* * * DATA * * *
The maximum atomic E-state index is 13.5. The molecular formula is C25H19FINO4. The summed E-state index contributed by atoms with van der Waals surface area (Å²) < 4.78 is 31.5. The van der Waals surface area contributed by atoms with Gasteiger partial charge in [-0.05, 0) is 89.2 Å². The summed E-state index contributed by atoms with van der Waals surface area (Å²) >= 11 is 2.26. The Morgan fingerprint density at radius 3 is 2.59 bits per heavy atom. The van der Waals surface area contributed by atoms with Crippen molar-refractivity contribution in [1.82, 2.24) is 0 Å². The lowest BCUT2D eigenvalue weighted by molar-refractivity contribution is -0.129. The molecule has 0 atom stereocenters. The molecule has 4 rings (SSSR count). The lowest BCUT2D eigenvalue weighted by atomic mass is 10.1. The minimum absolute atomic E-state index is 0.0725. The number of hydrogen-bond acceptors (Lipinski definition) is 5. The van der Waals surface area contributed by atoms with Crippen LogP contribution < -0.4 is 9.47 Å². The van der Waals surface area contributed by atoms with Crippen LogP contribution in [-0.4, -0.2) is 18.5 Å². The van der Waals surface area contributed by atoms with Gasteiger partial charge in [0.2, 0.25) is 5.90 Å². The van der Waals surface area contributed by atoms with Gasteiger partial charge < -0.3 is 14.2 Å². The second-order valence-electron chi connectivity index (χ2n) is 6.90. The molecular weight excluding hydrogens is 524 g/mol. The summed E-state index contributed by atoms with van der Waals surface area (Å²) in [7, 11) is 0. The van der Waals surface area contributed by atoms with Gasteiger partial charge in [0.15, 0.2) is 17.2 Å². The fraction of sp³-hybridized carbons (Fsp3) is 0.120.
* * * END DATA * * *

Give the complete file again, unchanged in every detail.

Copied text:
The maximum atomic E-state index is 13.5. The molecular formula is C25H19FINO4. The summed E-state index contributed by atoms with van der Waals surface area (Å²) < 4.78 is 31.5. The van der Waals surface area contributed by atoms with Gasteiger partial charge in [-0.05, 0) is 89.2 Å². The summed E-state index contributed by atoms with van der Waals surface area (Å²) >= 11 is 2.26. The Morgan fingerprint density at radius 3 is 2.59 bits per heavy atom. The van der Waals surface area contributed by atoms with Crippen molar-refractivity contribution in [1.82, 2.24) is 0 Å². The lowest BCUT2D eigenvalue weighted by molar-refractivity contribution is -0.129. The molecule has 0 atom stereocenters. The molecule has 4 rings (SSSR count). The lowest BCUT2D eigenvalue weighted by atomic mass is 10.1. The minimum absolute atomic E-state index is 0.0725. The number of hydrogen-bond acceptors (Lipinski definition) is 5. The van der Waals surface area contributed by atoms with Crippen LogP contribution < -0.4 is 9.47 Å². The van der Waals surface area contributed by atoms with Crippen LogP contribution in [-0.4, -0.2) is 18.5 Å². The van der Waals surface area contributed by atoms with Gasteiger partial charge in [0.2, 0.25) is 5.90 Å². The van der Waals surface area contributed by atoms with Gasteiger partial charge < -0.3 is 14.2 Å². The second-order valence-electron chi connectivity index (χ2n) is 6.90. The molecular weight excluding hydrogens is 524 g/mol. The summed E-state index contributed by atoms with van der Waals surface area (Å²) in [7, 11) is 0. The van der Waals surface area contributed by atoms with Gasteiger partial charge in [0.15, 0.2) is 17.2 Å². The fraction of sp³-hybridized carbons (Fsp3) is 0.120.